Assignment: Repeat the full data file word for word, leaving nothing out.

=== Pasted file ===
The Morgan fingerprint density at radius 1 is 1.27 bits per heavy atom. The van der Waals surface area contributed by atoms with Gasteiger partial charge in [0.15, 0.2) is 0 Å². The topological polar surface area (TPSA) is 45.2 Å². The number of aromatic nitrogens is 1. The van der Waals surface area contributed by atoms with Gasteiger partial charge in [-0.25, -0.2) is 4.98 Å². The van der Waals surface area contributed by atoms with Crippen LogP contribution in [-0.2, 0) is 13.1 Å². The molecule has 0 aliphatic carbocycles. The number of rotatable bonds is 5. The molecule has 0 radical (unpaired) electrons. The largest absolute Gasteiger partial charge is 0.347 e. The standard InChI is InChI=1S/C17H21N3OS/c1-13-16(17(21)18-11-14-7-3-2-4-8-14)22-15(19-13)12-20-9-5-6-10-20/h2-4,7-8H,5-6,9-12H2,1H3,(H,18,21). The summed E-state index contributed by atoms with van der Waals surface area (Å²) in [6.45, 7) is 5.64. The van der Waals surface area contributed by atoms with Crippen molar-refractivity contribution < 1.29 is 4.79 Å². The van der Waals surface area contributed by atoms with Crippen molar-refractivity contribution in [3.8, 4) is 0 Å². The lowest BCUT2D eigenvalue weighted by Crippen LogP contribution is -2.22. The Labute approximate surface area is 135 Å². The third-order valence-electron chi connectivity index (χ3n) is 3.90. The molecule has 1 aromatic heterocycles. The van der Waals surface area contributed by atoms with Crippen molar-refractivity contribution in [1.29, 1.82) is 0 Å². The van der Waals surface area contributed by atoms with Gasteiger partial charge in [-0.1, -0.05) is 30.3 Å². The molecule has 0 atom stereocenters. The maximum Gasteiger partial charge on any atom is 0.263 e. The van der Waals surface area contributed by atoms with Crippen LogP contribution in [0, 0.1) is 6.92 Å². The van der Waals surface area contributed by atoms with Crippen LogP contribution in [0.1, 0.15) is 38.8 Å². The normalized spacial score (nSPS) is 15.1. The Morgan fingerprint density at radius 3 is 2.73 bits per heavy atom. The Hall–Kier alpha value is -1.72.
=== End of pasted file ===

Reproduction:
The Morgan fingerprint density at radius 1 is 1.27 bits per heavy atom. The van der Waals surface area contributed by atoms with Gasteiger partial charge in [0.15, 0.2) is 0 Å². The topological polar surface area (TPSA) is 45.2 Å². The number of aromatic nitrogens is 1. The van der Waals surface area contributed by atoms with Gasteiger partial charge in [-0.25, -0.2) is 4.98 Å². The van der Waals surface area contributed by atoms with Crippen LogP contribution in [-0.2, 0) is 13.1 Å². The molecule has 0 aliphatic carbocycles. The number of rotatable bonds is 5. The molecule has 0 radical (unpaired) electrons. The largest absolute Gasteiger partial charge is 0.347 e. The standard InChI is InChI=1S/C17H21N3OS/c1-13-16(17(21)18-11-14-7-3-2-4-8-14)22-15(19-13)12-20-9-5-6-10-20/h2-4,7-8H,5-6,9-12H2,1H3,(H,18,21). The summed E-state index contributed by atoms with van der Waals surface area (Å²) in [6.45, 7) is 5.64. The van der Waals surface area contributed by atoms with Crippen molar-refractivity contribution < 1.29 is 4.79 Å². The van der Waals surface area contributed by atoms with Crippen molar-refractivity contribution in [3.8, 4) is 0 Å². The lowest BCUT2D eigenvalue weighted by Crippen LogP contribution is -2.22. The Labute approximate surface area is 135 Å². The third-order valence-electron chi connectivity index (χ3n) is 3.90. The molecule has 1 aromatic heterocycles. The van der Waals surface area contributed by atoms with Crippen molar-refractivity contribution in [1.29, 1.82) is 0 Å². The van der Waals surface area contributed by atoms with Gasteiger partial charge in [-0.1, -0.05) is 30.3 Å². The molecule has 0 atom stereocenters. The maximum Gasteiger partial charge on any atom is 0.263 e. The van der Waals surface area contributed by atoms with Crippen LogP contribution in [0, 0.1) is 6.92 Å². The van der Waals surface area contributed by atoms with Crippen LogP contribution in [0.1, 0.15) is 38.8 Å². The normalized spacial score (nSPS) is 15.1. The Morgan fingerprint density at radius 3 is 2.73 bits per heavy atom. The Hall–Kier alpha value is -1.72.